Was he just extremely exhausted? He would be from 500 people. But I set about trying to find the reason for the extreme lethargy that all the Tigers displayed and I was able to determine this. These Tigers are locked in cells 20 hrs per day, no sunshine, no exercise, no enrichment. They are then pulled out for the tourists for 4 hours where they are yanked up and down for photos. Additionally, not one of these Tigers has a correct diet.

All have NEVER had red meat or blood or bones as a carnivore should, they are lacking in multiply vitamins and minerals etc, they are in a weakened state already. Then, many had been beaten from birth and the continued abuse of punches in the head and urine sprayed in the face has been caught on camera by many tourists. None of the Tigers have any real muscle tone at all and many have lost a good amount of their eyesight because of the lack of taurine in their diet. (Taurine is found in a normal carnivore meat diet and causes eye problems when there is a lack of it. In these Tigers cases, it is non existent).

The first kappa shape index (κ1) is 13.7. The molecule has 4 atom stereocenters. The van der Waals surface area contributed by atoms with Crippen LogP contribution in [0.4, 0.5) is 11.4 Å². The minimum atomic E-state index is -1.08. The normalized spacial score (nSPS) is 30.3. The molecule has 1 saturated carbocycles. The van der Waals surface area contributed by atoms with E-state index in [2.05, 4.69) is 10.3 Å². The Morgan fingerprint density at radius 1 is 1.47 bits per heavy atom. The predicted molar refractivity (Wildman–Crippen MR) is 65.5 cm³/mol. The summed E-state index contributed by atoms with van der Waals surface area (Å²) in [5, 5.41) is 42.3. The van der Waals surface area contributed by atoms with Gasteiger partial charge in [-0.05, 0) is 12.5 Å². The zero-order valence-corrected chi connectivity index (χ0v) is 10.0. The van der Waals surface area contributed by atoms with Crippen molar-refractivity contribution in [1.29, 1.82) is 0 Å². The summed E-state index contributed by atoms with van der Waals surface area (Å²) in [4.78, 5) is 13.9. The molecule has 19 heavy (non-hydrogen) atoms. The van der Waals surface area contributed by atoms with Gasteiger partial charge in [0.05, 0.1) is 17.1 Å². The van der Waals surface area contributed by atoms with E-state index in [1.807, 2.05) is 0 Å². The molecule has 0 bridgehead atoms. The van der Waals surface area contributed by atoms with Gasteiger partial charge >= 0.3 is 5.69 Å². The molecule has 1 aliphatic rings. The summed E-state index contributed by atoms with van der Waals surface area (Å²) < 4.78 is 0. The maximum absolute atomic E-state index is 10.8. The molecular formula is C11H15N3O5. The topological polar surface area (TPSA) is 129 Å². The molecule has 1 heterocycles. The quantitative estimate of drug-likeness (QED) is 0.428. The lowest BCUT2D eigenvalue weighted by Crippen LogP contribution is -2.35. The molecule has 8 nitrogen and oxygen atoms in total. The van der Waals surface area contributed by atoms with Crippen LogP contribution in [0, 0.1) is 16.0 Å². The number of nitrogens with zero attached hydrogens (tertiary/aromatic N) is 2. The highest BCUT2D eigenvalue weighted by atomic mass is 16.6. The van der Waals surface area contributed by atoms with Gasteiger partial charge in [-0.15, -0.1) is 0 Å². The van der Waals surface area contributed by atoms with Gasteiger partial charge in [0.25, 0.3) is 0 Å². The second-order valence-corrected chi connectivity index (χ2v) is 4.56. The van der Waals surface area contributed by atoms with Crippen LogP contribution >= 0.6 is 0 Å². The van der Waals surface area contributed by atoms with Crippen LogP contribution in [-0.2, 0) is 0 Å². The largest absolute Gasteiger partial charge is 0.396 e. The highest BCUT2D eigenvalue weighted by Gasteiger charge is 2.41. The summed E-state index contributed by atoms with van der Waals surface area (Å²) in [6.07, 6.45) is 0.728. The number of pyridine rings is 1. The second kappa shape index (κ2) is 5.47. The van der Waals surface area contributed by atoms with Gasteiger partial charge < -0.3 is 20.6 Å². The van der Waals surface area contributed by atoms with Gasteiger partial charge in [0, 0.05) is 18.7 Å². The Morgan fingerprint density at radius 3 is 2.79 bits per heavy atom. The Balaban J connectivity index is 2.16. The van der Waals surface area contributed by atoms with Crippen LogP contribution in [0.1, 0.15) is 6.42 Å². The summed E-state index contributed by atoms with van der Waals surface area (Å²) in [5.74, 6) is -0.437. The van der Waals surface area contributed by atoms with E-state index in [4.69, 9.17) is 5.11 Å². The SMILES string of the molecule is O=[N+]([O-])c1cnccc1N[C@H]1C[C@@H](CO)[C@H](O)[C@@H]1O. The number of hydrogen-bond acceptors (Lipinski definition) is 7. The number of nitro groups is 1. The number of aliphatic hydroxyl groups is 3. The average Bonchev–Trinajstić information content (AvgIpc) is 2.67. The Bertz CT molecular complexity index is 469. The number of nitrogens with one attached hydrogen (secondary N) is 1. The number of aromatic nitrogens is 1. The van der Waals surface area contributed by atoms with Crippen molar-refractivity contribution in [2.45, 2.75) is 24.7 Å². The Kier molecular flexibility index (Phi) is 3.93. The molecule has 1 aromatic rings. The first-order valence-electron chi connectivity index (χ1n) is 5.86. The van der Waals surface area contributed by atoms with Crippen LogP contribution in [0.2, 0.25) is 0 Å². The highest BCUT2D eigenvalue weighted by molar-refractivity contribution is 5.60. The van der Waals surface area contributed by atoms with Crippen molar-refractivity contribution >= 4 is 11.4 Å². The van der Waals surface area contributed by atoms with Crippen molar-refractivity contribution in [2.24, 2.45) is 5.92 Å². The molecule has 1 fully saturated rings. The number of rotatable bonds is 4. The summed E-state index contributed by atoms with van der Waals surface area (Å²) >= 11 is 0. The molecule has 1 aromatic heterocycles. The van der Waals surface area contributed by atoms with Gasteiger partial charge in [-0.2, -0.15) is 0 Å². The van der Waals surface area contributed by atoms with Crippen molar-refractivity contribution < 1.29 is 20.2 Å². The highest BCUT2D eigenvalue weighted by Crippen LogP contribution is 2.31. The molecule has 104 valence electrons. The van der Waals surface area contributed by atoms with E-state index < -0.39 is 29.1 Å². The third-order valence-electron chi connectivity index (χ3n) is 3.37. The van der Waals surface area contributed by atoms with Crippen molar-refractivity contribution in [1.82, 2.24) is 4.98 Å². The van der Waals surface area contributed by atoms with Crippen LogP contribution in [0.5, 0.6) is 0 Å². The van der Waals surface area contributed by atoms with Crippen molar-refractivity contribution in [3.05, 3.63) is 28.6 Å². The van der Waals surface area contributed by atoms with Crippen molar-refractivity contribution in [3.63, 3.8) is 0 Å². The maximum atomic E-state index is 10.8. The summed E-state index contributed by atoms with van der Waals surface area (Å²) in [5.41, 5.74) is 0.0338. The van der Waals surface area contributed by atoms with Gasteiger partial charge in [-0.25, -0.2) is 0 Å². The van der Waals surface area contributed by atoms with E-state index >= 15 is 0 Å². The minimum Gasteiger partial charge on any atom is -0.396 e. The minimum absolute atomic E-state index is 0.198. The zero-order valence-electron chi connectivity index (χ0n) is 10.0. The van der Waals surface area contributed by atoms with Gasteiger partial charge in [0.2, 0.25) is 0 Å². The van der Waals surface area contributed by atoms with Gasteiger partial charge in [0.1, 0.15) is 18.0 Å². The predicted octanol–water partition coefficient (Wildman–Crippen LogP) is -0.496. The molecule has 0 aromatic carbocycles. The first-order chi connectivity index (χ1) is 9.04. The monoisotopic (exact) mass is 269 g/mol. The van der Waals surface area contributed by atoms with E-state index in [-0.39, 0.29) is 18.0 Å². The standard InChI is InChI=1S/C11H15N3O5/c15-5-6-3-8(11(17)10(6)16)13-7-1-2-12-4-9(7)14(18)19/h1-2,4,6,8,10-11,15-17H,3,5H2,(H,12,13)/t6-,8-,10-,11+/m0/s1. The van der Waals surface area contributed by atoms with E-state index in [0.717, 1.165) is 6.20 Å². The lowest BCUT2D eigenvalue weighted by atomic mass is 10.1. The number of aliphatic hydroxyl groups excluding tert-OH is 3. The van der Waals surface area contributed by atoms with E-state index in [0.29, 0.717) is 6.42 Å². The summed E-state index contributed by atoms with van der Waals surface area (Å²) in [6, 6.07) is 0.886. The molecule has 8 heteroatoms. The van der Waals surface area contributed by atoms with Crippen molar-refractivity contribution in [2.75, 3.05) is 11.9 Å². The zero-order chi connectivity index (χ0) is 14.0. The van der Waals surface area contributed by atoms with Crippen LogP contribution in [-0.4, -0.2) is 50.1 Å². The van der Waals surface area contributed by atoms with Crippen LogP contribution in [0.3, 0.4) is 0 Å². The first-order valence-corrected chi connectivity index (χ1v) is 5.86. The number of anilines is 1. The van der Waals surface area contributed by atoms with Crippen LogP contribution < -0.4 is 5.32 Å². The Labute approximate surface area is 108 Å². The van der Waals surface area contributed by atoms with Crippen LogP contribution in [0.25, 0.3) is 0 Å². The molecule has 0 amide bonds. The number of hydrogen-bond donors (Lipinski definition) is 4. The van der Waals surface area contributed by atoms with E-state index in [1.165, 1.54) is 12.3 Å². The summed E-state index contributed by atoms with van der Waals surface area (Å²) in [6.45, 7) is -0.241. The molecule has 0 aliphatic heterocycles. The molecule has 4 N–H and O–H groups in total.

So you have, unhealthy, weak, defeated, abused, unenriched, lacking exercise who cant see properly Tigers being dragged around day after day for their life. And then one day in the Tigers food preparation area I found the leaf of the Kratom tree, a category 5 narcotic, illegal but a native tree to Thailand…… Was this what caused this effect on the Tigers? Or was it purely the abuse in every way of the Tigers…. There will only be one way to find out, thorough drug testing outside of Thailand. Sybelle